Amazon - Books, Music, Prescriptions?
In the summer of 2018 Amazon purchased PillPack a mail order prescription company that packages all your prescriptions in individual daily packets. PillPack had an amazing concept and Amazon wants to scale it worldwide. The nearly $1,000,000,000,000 ($1 Trillion) pharmaceutical industry has long been controlled by Pharmacy Benefit Managers. These are the middle men between those who manufacture the medicines and the individuals, insurance companies or Medicare who pay for them.
PBMs create very confidential and secretive pricing practices where no one really knows the actual cost of a medicine especially the end user. What happens many times is a prescription has a retail price the customer pays but behind the scenes the insurance company receives a cash rebate or credit for that prescription reducing their actual cost. How much is the rebate you ask? Only the PBM and insurance company know and they claim it is used to keep health care prices lower for everyone.
Congress is working hard to create more transparency in drug pricing and do away with behind the scenes rebates and discounts. There is of course a lot of pushback from the pharmacy lobby in Washington so time will tell if this does in fact lower pharmacy costs.
Amazon on the other hand could do to prescriptions what they have done to buying pretty much anything else. It seems they are already talking with insurance companies about working directly with them and cutting out the PBMs or middle men. This is not welcome news to the decades old pharmaceutical industry and they are pushing back. While it may take years it seems, we may soon be getting lower cost medications delivered to our doors with just the push of a button.
Here is a very interesting article and videos that better explain how this disruption could take place. These are of course my thoughts and opinions but I have worked in the health insurance industry for 25 years.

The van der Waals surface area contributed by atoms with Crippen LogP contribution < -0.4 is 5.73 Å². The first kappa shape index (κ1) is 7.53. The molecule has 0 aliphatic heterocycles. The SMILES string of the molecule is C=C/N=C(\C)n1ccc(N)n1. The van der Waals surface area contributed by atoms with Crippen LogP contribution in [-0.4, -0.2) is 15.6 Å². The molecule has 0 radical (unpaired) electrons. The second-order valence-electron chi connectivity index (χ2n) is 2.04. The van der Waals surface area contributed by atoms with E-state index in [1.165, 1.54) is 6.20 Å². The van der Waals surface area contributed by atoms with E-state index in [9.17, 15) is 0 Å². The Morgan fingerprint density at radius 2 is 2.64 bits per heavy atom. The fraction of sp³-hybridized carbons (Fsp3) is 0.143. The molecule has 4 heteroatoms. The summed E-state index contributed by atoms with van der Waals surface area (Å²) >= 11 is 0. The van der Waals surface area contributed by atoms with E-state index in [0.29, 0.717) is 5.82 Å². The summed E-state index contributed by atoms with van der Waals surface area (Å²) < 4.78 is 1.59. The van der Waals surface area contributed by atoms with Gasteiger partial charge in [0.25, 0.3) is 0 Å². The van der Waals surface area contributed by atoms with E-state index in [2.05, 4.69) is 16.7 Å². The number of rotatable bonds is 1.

Posted on 06/21/2019 11:12 AM by David Moore
Trump's HRA ruling - any real change here?
Before the ACA, small employers had the option to "reimburse" employees with tax-free dollars for their individual health insurance policies. The Affordable Care Act wanted all policies to go through the healthcare.gov exchanges and businesses to offer ACA compliant plans to their employees so Health Reimbursement Arrangement's for individual policies were eliminated.
As President Trump and his administration look for ways to create affordable health insurance options they are re-allowing employers to reimburse employees who have individual policies. This is great news except there are no longer any affordable individual policies available. Without qualifying for a subsidy, small group policies are less expensive and offer the same qualified benefits. Some are saying short-term policies could work in this situation but too are costly and the benefits are quite limited.
So what's the point? I believe it is about talking points and "trying" to find solutions. If the carriers are unable to offer policies that can have "pre-existing" conditions and medical underwriting we will not see low cost medical plans again and HRA's won't make much sense.
Here is a very good article from Forbes about this issue.
Posted on 06/18/2019 4:01 PM by David Moore